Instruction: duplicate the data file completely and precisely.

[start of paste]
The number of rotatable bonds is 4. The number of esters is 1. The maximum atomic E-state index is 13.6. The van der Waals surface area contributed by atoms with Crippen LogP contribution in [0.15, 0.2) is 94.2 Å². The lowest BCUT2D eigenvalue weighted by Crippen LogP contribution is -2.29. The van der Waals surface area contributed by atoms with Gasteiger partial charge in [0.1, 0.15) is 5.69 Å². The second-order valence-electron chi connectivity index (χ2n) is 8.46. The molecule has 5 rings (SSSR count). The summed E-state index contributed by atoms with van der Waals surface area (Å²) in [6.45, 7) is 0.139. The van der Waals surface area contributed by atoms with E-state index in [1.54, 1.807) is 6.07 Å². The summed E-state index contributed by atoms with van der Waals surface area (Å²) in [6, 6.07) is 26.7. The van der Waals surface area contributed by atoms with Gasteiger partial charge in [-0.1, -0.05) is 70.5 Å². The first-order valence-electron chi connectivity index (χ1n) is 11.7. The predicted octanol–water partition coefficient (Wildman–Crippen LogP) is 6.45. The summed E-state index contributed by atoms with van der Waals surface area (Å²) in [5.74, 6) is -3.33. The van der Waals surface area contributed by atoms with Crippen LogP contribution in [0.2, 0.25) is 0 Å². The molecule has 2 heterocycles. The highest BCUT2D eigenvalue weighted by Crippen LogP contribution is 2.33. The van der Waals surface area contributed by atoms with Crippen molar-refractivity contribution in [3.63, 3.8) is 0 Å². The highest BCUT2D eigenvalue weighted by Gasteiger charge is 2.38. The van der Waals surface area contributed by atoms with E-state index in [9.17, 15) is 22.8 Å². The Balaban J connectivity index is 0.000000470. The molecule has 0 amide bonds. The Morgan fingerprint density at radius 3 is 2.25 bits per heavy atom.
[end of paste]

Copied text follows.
The number of rotatable bonds is 4. The number of esters is 1. The maximum atomic E-state index is 13.6. The van der Waals surface area contributed by atoms with Crippen LogP contribution in [0.15, 0.2) is 94.2 Å². The lowest BCUT2D eigenvalue weighted by Crippen LogP contribution is -2.29. The van der Waals surface area contributed by atoms with Gasteiger partial charge in [0.1, 0.15) is 5.69 Å². The second-order valence-electron chi connectivity index (χ2n) is 8.46. The molecule has 5 rings (SSSR count). The summed E-state index contributed by atoms with van der Waals surface area (Å²) in [6.45, 7) is 0.139. The van der Waals surface area contributed by atoms with E-state index in [1.54, 1.807) is 6.07 Å². The summed E-state index contributed by atoms with van der Waals surface area (Å²) in [6, 6.07) is 26.7. The van der Waals surface area contributed by atoms with Gasteiger partial charge in [-0.1, -0.05) is 70.5 Å². The first-order valence-electron chi connectivity index (χ1n) is 11.7. The predicted octanol–water partition coefficient (Wildman–Crippen LogP) is 6.45. The summed E-state index contributed by atoms with van der Waals surface area (Å²) in [5.74, 6) is -3.33. The van der Waals surface area contributed by atoms with Crippen LogP contribution in [0.2, 0.25) is 0 Å². The molecule has 2 heterocycles. The highest BCUT2D eigenvalue weighted by Crippen LogP contribution is 2.33. The van der Waals surface area contributed by atoms with Crippen molar-refractivity contribution in [3.63, 3.8) is 0 Å². The highest BCUT2D eigenvalue weighted by Gasteiger charge is 2.38. The van der Waals surface area contributed by atoms with E-state index in [9.17, 15) is 22.8 Å². The Balaban J connectivity index is 0.000000470. The molecule has 0 amide bonds. The Morgan fingerprint density at radius 3 is 2.25 bits per heavy atom.